Wednesday, July 25, 2012
Has learning gone too far
|As I predicted, the new technology available nowadays makes the job of educating wannabe dog trainers much easier, but it has also created new challenges for those of us who strive to educate the willing.
For almost two decades, through my articles, I have attempted to emphasis the importance of proper basic training as an essential foundation for hunting dogs. It wasn’t until recently when information on dog training became widely available that the average trainer finally got the message. This has turned out to be a double-edged sword — because too much information can be dangerous.
I follow some of the dog training chat lines on the Internet and have noticed what I consider a disturbing trend in the posts by inexperienced trainers. I, like many other professional trainers, have always emphasized the importance of getting each new command solid before moving on to the next. And it the past few years many inexperienced trainers got the message and started to turn out well-schooled dogs.
But sometimes a little knowledge based on limited experience can be a dangerous thing. Some of these misguided trainers are recommending to online posters that when their dogs exhibit a problem, they just go back and redo some of the basic training. I disagree, I find that once a dog has successfully completed his basic training regiment, it’s a bad idea to go back and redo any part of the program just because a problem pops up in the field.
For example, even if your dog has been force fetched, this doesn’t mean that he will never again drop a bumper or bird. it just means that if he does, you have the tools to deal with the problem on the spot. It does not mean you should go back to the basic training program and re-force fetch your dog all over again. Believe me, your dog will resent being dragged back through boot camp and his attitude may suffer. When inexperienced trainers recommend putting a soft dog through a tough program the results may be permanently damaging. Not all dogs are created equal and you should adjust your training to suit each dog; that includes the level of discipline you use.
I recently read a post by a novice trainer asking when he should go to the collar fetch with his very trainable, mellow dog. He got replies from other novice trainers telling him that he needed to go through the stick-fetch before the collar fetch. I doubt that this very trainable, but apparently low desire dog could handle going back through basic force fetch without damaging his birdiness in a big way.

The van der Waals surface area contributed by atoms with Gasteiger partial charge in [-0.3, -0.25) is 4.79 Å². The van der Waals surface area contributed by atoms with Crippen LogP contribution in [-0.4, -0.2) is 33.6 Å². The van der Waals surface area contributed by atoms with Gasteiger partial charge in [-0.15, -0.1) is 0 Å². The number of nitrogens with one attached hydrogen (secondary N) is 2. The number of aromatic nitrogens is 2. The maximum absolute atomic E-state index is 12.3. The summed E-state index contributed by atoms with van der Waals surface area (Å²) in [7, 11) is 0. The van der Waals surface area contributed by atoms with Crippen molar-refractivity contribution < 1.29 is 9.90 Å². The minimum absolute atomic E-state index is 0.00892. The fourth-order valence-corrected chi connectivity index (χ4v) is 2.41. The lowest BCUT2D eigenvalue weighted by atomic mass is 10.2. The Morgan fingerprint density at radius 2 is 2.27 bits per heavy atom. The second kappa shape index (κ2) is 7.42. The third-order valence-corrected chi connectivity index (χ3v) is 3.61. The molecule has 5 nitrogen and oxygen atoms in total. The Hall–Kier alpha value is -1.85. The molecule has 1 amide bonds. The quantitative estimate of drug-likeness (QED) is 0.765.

What these overzealous trainers often ignore is the character and talent level of the particular dog. Books and videos are written for an ideal world. The dogs they select as subjects are dogs who exhibit perfect reactions to the training techniques they are demonstrating. In the real world rarely does the basic training go this smoothly, fellow trainers.
Many novice trainers have stepped up to the challenge of smarter and better-organized training. They possess a much better understanding of the nuts and bolts of disciplined training for their dogs, which is good. Studying dogs requires a willingness to observe a dog’s reactions and body language. Reading your own dog’s behavior helps you adjust your training program to fit your particular dog. It’s important to remember that no dog training program is written in stone. Instead, it’s a guideline that should be tailored to fit the dog’s levels of desire, his levels trainability and his intelligence.
Advice is cheap, so make sure the person whose advice you consult knows what the hell he’s talking about. As my Uncle Frank used to tell me, “if you want to learn how to wrestle an alligator, it’s probably not a good idea to take advice from a man with one arm.”
Have fun training
Grady Istre’s dog training column appears every other week and he can be reached at reinbar.com.